The iterator object has a `next()` method to advance through its associated iterable object. Each time we call the `next()` method, it should return an object that we call the `IteratorResult` and it contains the next element of the iterable object.

The `IteratorResult` object has two properties:

  • `done`: The value of this property can be either `ture` or `false`. If the value is `true` it means there’s at least another element in the iterable object and we can call the `next()` method once again to get that element. But, if the value of this property is `false` it means there’s no other element in the target iterable-object to return.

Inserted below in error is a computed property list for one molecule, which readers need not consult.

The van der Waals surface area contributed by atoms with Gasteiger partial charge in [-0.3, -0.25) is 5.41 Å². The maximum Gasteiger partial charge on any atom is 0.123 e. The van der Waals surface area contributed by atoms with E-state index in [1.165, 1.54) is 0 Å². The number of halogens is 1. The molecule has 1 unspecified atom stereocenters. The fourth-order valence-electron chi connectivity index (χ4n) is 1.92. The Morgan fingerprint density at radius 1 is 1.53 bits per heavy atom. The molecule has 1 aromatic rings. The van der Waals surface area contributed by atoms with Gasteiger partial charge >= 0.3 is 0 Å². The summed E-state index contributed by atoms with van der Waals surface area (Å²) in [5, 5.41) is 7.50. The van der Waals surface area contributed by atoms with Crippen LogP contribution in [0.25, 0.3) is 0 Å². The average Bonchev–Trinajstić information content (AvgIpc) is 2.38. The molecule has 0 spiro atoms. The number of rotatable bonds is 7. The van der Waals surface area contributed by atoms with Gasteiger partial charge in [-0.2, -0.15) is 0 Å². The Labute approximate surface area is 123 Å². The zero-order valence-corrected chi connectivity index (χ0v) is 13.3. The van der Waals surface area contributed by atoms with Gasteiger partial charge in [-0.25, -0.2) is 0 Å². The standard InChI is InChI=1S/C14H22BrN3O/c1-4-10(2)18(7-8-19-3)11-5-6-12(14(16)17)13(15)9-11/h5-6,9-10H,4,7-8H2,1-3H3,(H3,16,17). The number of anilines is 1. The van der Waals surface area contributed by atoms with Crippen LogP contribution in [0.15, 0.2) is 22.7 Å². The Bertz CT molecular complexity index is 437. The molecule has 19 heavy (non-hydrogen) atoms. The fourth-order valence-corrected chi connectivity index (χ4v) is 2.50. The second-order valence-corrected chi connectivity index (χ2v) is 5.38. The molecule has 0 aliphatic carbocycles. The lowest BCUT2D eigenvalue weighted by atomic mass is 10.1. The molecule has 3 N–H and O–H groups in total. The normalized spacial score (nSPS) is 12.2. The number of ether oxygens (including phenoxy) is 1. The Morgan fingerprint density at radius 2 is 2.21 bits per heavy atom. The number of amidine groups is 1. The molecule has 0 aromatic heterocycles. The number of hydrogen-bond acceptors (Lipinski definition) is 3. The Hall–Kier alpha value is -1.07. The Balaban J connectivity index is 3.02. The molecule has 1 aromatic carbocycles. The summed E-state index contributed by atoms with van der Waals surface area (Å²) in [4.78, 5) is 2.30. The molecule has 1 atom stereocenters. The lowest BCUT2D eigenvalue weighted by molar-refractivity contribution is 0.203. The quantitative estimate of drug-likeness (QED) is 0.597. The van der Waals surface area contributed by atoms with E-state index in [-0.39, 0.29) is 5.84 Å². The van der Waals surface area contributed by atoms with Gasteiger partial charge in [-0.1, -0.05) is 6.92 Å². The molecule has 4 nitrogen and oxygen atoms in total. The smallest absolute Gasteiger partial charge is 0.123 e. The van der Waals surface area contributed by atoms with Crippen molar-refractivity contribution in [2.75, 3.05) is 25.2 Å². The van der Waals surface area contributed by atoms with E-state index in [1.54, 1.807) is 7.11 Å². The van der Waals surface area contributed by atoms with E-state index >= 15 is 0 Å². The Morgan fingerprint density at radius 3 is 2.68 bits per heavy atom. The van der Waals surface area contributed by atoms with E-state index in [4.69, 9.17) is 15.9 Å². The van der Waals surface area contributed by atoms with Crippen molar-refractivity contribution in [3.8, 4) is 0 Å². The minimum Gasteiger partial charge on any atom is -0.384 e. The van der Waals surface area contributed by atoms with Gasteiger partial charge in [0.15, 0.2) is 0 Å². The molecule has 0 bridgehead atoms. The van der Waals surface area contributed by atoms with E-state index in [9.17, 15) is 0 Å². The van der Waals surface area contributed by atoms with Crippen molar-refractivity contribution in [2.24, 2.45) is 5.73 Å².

• `value`: This property contains the next value (element) of the iterable or the value `undefined` if the property `done` is set to `true` (Meaning there’s no element in the target iterable-object to be returned).

Example: implementing iterator protocol in JavaScript

const obj = {
  [Symbol.iterator]: function(){
    let counter = 0;
    return {
      next(){
        counter ++;
        if (counter == 1){
          return {value:"One",done: false};
        }
        if (counter ==2){
          return {value:"Two",done:false};
        }
        if (counter ==3){
          return {value:"Three",done:false}
        }
        return {value: undefined, done: true}
      }
    }
  }
}
const iterator = obj[Symbol.iterator]();

console.log(iterator.next());
console.log(iterator.next());
console.log(iterator.next());
console.log(iterator.next());
console.log(iterator.next());

Output:

{value: "One", done: false}

{value: "Two", done: false}

{value: "Three", done: false}

{value: undefined, done: true}

{value: undefined, done: true}